That Conference 2016–Session Resources

Last week I had the pleasure of attending the 2016 edition of That Conference.

It was an all-around excellent experience.  The venue, topics, speakers, sponsors, food, after-hours events, and swag all left little to complain about.  In addition, many technical conferences include areas/times for free-form open discussions led by conference attendees on topics of their choosing, and That Conference is no exception.  That Conference’s version of this was called Open Spaces, and by all accounts it was a success.  While I only took part in a single discussion, I observed that the area designated for those discussions was never not busy.

Conference experiences can be spoiled by inexperienced or ill-prepared session speakers.  At That Conference I was pleased by the quality of the speakers in all twelve sessions and three keynotes that I attended.  However, there were too many interesting sessions (a good thing!) and too little time (can’t be helped).  Therefore, since returning home I have been watching social media and the conference website in order to compile links to as many of the session materials as possible.

Here are the links to everything that I have been able to find.  (If you know if others, please post a comment with the links!)

Against Best Practices – Embracing the Avant Garde for a Weirder Web
Chelsea Maxwell

As Seen On TV: Developing Apps for Apple TV and TVOS
Matthew Soucoup

Back to the Future => C# 7
Mike Harris

Battle of the CLI: Gulp vs. Grunt
Abbey Gwayambadde

Be An Expert Xamarin Outdoorsman with the Ultimate Xamarin Toolchain
Vince Bullinger

Bear Proof Applications: Using Continuous Security to Mitigate Threats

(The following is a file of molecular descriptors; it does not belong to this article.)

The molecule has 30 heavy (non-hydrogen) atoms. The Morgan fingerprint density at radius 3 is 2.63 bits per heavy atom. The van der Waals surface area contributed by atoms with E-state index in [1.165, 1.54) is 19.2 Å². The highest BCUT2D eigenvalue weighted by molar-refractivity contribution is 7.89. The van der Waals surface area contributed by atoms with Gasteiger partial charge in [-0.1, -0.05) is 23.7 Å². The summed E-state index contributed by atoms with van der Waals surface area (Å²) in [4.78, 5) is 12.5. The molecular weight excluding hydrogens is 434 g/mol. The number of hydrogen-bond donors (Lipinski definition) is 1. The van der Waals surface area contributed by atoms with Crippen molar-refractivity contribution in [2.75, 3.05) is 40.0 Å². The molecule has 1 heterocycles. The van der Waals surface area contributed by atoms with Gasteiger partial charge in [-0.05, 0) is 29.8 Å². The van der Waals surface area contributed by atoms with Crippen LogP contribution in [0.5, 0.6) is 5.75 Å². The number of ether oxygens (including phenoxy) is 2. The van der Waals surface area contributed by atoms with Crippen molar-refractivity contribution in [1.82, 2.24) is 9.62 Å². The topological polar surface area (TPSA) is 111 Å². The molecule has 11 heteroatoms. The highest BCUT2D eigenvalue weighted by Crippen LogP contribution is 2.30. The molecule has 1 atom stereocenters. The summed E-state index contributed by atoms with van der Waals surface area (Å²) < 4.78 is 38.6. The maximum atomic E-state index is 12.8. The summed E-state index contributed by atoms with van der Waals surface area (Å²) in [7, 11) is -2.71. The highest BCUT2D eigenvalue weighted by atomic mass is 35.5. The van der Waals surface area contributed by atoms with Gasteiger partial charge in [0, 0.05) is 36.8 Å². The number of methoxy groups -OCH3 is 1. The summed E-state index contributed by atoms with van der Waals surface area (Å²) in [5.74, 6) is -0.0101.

Wendy Istanick

Boost Your Immune System with DevOps
Michelle Munstedt

Build and Deploy Your ASP.NET Core Applications… Automatically!
Brandon Martinez

Build Your Own Smart Home
Brandon Satrom

Building Mobile Games That Make Money
Scott Davis

C#: You Don’t Know Jack
George Heeres

Clean Architecture: Patterns, Practices, and Principles
Matthew Renze

Common T-SQL Mistakes
Kevin Boles

Computer Science: The Good Parts
Jeffery Cohen

Daring to Develop With Docker
Philip Nelson

Date and Time: Odds, Ends, and Oddities
Maggie Pint

Domain Driven Data
Bradley Holt

Enough Cryptography to be Dangerous
Steve Marx

The Experimentation Mindset
Doc Norton

Finding Your Way to the App Store
Matthew Ridley

From Inception to Production: A Continuous Delivery Story
Ian Randall

From Mobile First to Offline First
Bradley Holt

Full-Stack ASP.NET MVC Performance Tuning
Dustin Ewers

Happy Full-Stack Javascript Campers
Ryan Niemeyer

How I Learned To Love Dependency Injection
James Bender

Identity Management in ASP.NET Core
Ondrej Balas

An Internet Of Beers
Wade Wegner

Intro to Typescript
Jody Gustafson

Introduction to Angular 2.0
Jeremy Foster

Javascript Code Quality
Md Khan

Keynote: Family Keynote
Neely Drake and Emily Davis

Keynote: From 0 to 100,000: How Particle Failed, then Succeeded, then Scaled
Zach Supalla

Keynote: Stop Writing Code
Keith Casey

Keynote: You Have Too Much Time
Jeff Blankenburg

Mastering Voice UX Featuring Amazon’s Echo (AKA Alexa)
Chris Pauly

A Microservices Architecture That Emphasizes Rapid Development
Rob Hruska

Microsoft Bot Framework: Hiking Up the Trail of Automation
David Hauck

The Millennials R Coming
Heather Shapiro

Node.JS Crash Course
David Neal